Gene Autry and the Twentieth-Century West: The Centennial Exhibition 1907-2007 Autry National Center, Griffith Park Campus in Los Angeles, California June 22, 2007 through January 13, 2008
Gene Autry achieved fame as America's Favorite Singing Cowboy, but he was so much more than that. Come learn about this multifaceted man who was the first and only entertainer to earn five stars on the Hollywood Walk of Fame for recording, radio, motion picture, television, and live performance. Gene Autry and the Twentieth-Century West: The Centennial Exhibition, 1907-2007 provides a comprehensive window into Gene Autry as a celebrity, innovative media maverick, sports team owner, businessman, and humanitarian.
On display in the George Montgomery Gallery from June 22, 2007, through January 13, 2008, the exhibition spotlights Gene's contributions during the significant events of his lifetime, including his military service during World War II, friendships formed with U.S. presidents, and his involvement in Major League Baseball. At every critical point throughout the twentieth century, Gene Autry was there-as a patriot, celebrity, visionary, and everyday hero who helped shape and influence our culture.
As you tour the five-gallery exhibition, you'll engage with fun, interactive, multimedia displays that allow you to sample early recordings and film clips. You'll also experience the more personal side of Gene as you peruse his closet full of brilliantly embroidered Western shirts, handsome, hand-tooled leather boots, and spotless cowboy hats, not to mention his famous Martin D-45 guitar. Additional displays round out the other dimensions of Gene, effectively bringing this legend to life for all to experience anew.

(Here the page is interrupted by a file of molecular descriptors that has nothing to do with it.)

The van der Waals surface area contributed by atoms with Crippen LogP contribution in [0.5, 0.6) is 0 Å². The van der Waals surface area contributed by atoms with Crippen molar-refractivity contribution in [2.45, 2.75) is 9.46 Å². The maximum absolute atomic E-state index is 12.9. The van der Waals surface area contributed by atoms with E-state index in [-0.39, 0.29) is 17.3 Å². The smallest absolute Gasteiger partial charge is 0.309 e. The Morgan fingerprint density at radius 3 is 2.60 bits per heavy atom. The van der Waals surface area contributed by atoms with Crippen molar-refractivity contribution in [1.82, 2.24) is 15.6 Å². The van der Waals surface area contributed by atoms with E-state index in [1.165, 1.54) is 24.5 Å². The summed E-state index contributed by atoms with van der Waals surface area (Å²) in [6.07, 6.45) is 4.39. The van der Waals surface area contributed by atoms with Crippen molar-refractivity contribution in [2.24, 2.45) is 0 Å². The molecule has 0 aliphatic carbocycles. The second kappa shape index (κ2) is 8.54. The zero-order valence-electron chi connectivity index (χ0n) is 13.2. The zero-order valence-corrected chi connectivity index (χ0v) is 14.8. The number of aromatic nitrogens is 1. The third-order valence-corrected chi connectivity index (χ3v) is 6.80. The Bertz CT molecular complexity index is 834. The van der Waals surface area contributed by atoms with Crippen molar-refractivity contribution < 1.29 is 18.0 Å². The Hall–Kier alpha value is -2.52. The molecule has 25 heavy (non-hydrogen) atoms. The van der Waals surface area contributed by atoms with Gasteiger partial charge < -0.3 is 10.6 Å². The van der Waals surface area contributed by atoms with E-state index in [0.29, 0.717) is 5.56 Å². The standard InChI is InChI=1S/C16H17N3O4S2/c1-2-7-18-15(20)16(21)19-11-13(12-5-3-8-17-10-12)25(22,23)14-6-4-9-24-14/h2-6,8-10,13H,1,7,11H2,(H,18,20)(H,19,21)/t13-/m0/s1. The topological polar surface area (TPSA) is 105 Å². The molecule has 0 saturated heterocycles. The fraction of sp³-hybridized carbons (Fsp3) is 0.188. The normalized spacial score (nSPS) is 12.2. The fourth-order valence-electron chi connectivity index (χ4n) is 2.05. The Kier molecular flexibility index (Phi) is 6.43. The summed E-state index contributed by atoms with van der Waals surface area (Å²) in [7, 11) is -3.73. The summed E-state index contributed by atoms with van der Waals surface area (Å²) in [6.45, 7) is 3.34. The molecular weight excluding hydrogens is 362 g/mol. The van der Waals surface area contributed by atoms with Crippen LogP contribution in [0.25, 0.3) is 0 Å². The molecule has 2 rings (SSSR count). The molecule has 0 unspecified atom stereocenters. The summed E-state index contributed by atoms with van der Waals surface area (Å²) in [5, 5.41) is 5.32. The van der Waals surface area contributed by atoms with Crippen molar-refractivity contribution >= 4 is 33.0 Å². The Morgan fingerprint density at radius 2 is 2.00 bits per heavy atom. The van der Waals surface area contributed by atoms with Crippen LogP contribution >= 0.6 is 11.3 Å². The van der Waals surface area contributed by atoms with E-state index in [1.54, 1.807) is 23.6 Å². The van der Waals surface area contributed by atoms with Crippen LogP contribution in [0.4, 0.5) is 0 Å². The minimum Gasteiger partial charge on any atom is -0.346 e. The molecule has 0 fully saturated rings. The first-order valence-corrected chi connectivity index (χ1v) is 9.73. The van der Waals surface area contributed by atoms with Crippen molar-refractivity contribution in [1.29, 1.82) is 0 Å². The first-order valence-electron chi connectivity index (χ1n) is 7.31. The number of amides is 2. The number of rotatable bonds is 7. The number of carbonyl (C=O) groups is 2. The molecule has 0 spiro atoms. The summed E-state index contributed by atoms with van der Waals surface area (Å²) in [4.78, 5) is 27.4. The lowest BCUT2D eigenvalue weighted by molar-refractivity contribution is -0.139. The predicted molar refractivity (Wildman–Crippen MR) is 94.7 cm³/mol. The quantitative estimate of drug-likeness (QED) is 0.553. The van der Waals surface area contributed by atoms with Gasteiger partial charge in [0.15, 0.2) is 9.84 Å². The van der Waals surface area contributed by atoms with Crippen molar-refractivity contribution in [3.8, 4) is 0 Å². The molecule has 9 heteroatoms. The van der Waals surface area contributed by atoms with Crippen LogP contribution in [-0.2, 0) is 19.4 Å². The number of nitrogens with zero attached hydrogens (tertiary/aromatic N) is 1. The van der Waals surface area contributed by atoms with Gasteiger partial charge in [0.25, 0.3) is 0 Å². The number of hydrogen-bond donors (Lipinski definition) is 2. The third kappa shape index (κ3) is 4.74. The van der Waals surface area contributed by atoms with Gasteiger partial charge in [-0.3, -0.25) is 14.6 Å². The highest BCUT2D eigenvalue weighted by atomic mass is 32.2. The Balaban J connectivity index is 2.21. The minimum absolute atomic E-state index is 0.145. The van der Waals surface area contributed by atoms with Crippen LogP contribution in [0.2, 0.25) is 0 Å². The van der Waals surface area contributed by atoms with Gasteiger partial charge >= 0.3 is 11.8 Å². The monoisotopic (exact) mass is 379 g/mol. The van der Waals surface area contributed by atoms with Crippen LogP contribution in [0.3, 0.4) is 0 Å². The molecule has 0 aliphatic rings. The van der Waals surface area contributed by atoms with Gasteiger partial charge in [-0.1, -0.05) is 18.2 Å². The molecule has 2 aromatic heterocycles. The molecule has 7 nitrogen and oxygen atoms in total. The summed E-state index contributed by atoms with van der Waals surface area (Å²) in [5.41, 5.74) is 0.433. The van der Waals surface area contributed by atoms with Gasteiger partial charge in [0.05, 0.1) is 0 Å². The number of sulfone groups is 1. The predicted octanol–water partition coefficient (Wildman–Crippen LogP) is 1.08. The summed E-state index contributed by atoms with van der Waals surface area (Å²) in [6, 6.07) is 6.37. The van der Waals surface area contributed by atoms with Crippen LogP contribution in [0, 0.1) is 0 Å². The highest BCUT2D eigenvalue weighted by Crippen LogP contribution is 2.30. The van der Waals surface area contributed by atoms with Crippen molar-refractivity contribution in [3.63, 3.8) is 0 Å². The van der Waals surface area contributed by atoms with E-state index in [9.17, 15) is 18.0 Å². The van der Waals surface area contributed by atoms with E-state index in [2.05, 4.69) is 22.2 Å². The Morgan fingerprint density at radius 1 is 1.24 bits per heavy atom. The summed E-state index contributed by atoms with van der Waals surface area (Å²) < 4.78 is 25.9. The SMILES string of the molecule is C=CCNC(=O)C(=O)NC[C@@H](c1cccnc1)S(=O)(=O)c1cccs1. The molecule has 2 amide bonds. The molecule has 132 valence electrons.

To celebrate here's a clip from my favorite Gene Autry movie/serial, "The Phantom Empire". Here's the plot summary... When the ancient continent of Mu sank beneath the ocean, some of its inhabitant survived in caverns beneath the sea. Cowboy singer Gene Autry stumbles upon the civilization, now buried beneath his own Radio Ranch. The Muranians have developed technology and weaponry such as television and ray guns. Their rich supply of radium draws unscrupulous speculators from the surface. The peaceful civilization of the Muranians is corrupted by the greed from above, and it becomes Autry's task to prevent all-out war, ideally without disrupting his regular radio show.
Along with Freddie Fisher and the Korn Kobblers, the Hot Shots were the precursor to Spike Jones, albeit with a rural bent... they were highly successful, making at least 22 movies throughout the 40's & 50's -- this one from the 1946 feature Lone Star Moonlight -- and featured the greatest musical washboard of all time, walloped by the great Hezzie! Dig in!
I found this Western Union Telegram envelope today at my Grandmother's house in the desert. This letter is from my Great Uncle Emmet, who lived in Detroit, to my Great Grandfather, living in Los Angeles, telling him of my Great Great Grand Father's death. I think that Western Union charged by the word. That might be why the message is so brief and to the point. It could also be that there is not much else to say between two brothers when it comes to their father's death. 1145 Arizona Ave is right off Olyimpic just east of the 710 and 5 freeway intersection.
Jimmie & Leon Short - "Old Indians Never Die" (1947)
Some good ol' Delmore Bros.-type harmonizin' from the 1947 feature Hollywood Barn Dance. Yes, that's Ernest Tubb intro-ing the Shorts...
I ripped this off PappyStuckey's Youtube page. This guy manages to find the cool/rare C&W and Jazz clips. Amazing stuff.
I've been real busy with a bunch of personal stuff (nothing bad, all good) and I haven't had the time to dedicate to this blog like I used to. Hopefully that will all change, so keep coming back and check out Sick's Sick Six too. That's my other blog with more Horror/weird/crazy stuff. Thanks, HG